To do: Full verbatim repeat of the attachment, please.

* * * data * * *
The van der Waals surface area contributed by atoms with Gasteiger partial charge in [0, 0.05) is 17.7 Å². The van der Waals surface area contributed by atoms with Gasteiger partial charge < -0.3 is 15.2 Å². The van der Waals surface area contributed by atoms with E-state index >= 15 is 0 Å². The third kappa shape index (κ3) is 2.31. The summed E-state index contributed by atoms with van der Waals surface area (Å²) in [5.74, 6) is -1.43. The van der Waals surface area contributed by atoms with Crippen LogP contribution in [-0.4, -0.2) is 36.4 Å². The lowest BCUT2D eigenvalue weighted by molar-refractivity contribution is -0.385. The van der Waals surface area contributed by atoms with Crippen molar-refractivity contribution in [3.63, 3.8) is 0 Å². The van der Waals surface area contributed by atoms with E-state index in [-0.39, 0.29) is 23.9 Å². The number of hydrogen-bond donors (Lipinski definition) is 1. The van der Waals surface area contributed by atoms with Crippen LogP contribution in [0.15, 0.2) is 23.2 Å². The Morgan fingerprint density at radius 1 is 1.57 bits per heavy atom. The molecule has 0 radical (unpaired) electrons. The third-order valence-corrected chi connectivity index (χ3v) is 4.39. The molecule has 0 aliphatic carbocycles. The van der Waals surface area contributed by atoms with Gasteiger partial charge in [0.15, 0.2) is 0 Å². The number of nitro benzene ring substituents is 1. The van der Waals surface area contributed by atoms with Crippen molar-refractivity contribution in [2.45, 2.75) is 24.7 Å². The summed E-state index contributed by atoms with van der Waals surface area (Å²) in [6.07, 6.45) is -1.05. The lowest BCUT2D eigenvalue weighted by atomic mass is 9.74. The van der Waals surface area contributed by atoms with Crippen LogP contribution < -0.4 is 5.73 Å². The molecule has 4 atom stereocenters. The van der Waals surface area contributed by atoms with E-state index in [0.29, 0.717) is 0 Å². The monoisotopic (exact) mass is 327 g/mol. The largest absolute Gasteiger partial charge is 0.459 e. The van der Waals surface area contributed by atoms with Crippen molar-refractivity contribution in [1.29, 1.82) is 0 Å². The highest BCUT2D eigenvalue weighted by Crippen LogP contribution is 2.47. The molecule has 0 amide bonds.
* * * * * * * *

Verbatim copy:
The van der Waals surface area contributed by atoms with Gasteiger partial charge in [0, 0.05) is 17.7 Å². The van der Waals surface area contributed by atoms with Gasteiger partial charge < -0.3 is 15.2 Å². The van der Waals surface area contributed by atoms with E-state index >= 15 is 0 Å². The third kappa shape index (κ3) is 2.31. The summed E-state index contributed by atoms with van der Waals surface area (Å²) in [5.74, 6) is -1.43. The van der Waals surface area contributed by atoms with Crippen LogP contribution in [-0.4, -0.2) is 36.4 Å². The lowest BCUT2D eigenvalue weighted by molar-refractivity contribution is -0.385. The van der Waals surface area contributed by atoms with Crippen molar-refractivity contribution in [3.63, 3.8) is 0 Å². The van der Waals surface area contributed by atoms with E-state index in [-0.39, 0.29) is 23.9 Å². The number of hydrogen-bond donors (Lipinski definition) is 1. The van der Waals surface area contributed by atoms with Crippen LogP contribution in [0.15, 0.2) is 23.2 Å². The Morgan fingerprint density at radius 1 is 1.57 bits per heavy atom. The molecule has 0 radical (unpaired) electrons. The third-order valence-corrected chi connectivity index (χ3v) is 4.39. The molecule has 0 aliphatic carbocycles. The van der Waals surface area contributed by atoms with Gasteiger partial charge in [0.15, 0.2) is 0 Å². The number of nitro benzene ring substituents is 1. The van der Waals surface area contributed by atoms with Crippen molar-refractivity contribution in [2.45, 2.75) is 24.7 Å². The summed E-state index contributed by atoms with van der Waals surface area (Å²) in [6.07, 6.45) is -1.05. The lowest BCUT2D eigenvalue weighted by atomic mass is 9.74. The van der Waals surface area contributed by atoms with Crippen LogP contribution < -0.4 is 5.73 Å². The molecule has 4 atom stereocenters. The van der Waals surface area contributed by atoms with E-state index in [0.29, 0.717) is 0 Å². The monoisotopic (exact) mass is 327 g/mol. The largest absolute Gasteiger partial charge is 0.459 e. The van der Waals surface area contributed by atoms with Crippen molar-refractivity contribution in [1.29, 1.82) is 0 Å². The highest BCUT2D eigenvalue weighted by Crippen LogP contribution is 2.47. The molecule has 0 amide bonds.